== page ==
When I was small, numbers and letters,
like the fronts of cars and houses, had faces.
We didn't have television,
no cartoons or Sesame Streets to give us numbers
with eyes and mouths and expressions, so I
contributed them myself.
Zero looked surprised, perhaps astonished
at having been ferreted out by the Arabs
after centuries of avoiding capture by the Romans
(and yes, my loyal workshopper, the child I was
knew nothing of Arabian and Roman mathematicians;
Pardon this distraction I could not sacrifice
for the purity of poetry and point of view.)
1 seemed earnest and dull, perhaps standing
on a country road, sucking his thumb.
2 seemed innocent, simple, with a high, reedy voice.
3, I thought, was sincere, good-natured
(nearly all my numbers were friendly; I felt no need
to create villains, though 7 seemed sharp and sneaky).
Three was, more complex than 2, a bit
anxious (the "ee" of "three" influenced my view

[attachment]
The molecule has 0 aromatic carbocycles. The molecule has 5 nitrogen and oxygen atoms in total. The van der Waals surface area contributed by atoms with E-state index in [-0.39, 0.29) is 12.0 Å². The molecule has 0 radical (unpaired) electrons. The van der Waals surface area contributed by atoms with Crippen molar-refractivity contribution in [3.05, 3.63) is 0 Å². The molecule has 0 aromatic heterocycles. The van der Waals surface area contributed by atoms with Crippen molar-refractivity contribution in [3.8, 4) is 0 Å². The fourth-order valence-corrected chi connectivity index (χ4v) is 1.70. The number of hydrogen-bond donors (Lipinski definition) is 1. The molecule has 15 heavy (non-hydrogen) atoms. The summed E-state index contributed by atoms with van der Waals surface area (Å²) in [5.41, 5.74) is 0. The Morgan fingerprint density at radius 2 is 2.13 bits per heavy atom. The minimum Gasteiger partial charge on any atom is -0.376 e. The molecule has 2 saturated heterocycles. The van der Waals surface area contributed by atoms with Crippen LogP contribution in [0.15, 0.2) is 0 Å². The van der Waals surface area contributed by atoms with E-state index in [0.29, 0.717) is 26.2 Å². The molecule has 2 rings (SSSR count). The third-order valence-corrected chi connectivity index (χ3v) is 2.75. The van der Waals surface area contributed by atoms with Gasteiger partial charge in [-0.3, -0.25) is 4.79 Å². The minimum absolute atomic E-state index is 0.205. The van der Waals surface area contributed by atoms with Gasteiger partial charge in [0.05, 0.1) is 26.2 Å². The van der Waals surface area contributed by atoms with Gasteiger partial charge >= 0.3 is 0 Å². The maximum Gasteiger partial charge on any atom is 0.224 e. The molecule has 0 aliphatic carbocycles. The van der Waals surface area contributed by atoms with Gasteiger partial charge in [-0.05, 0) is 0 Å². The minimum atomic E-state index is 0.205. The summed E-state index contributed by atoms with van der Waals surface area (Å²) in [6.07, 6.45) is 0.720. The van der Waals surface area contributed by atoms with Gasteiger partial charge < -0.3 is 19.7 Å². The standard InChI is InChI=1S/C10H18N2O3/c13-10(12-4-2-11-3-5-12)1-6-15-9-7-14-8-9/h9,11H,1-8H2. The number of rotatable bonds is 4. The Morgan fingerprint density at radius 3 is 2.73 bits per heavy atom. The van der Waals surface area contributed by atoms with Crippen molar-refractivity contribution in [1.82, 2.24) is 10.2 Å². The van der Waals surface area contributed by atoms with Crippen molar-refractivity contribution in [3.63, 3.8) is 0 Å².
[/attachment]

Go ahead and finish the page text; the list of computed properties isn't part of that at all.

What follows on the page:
of their forms). 4 was sturdy, honest, stubborn.
(The full sound of "four" hid from me
the semblance of a sagging pennant, as the snippiness
of "six" added pertness to bottom-heavy 6.)
When I learned to write 4 with the top opened,
I saw a whole new 4, more square, and yet,
more free. Five, six, seven each had faces,
personalities, not worked out I don't recall
thinking about this, just being aware
of personalities. Sometimes the look of the number,
the sound of the number and the look of the word
for the number would each have a personality.
I suppose I could have given them each a color,
a voice, a melody, but I remember only faces
and personalities. I must have had a scarcity
of faces and personalities, a boy, after all,
not allowed dolls, nor did we have a pet dog or cat.
I did have lots of younger brothers and sisters,
but not until I was three, and by then I'd filled the world
with faces and good will and personalities.
There was little (if anything) in my childhood world
that didn't look at me out of eyes much like my own.
Note: I'm told the number zero was filched by the Arabs from
Hindu mathematicians. It is generally agreed that the Romans, though
stupendous engineers, were limited in science and math by their
lack of a zero in their number system. Though a system beginning
with "I" may be said to begin with zero, for am I not
the zero of my universe?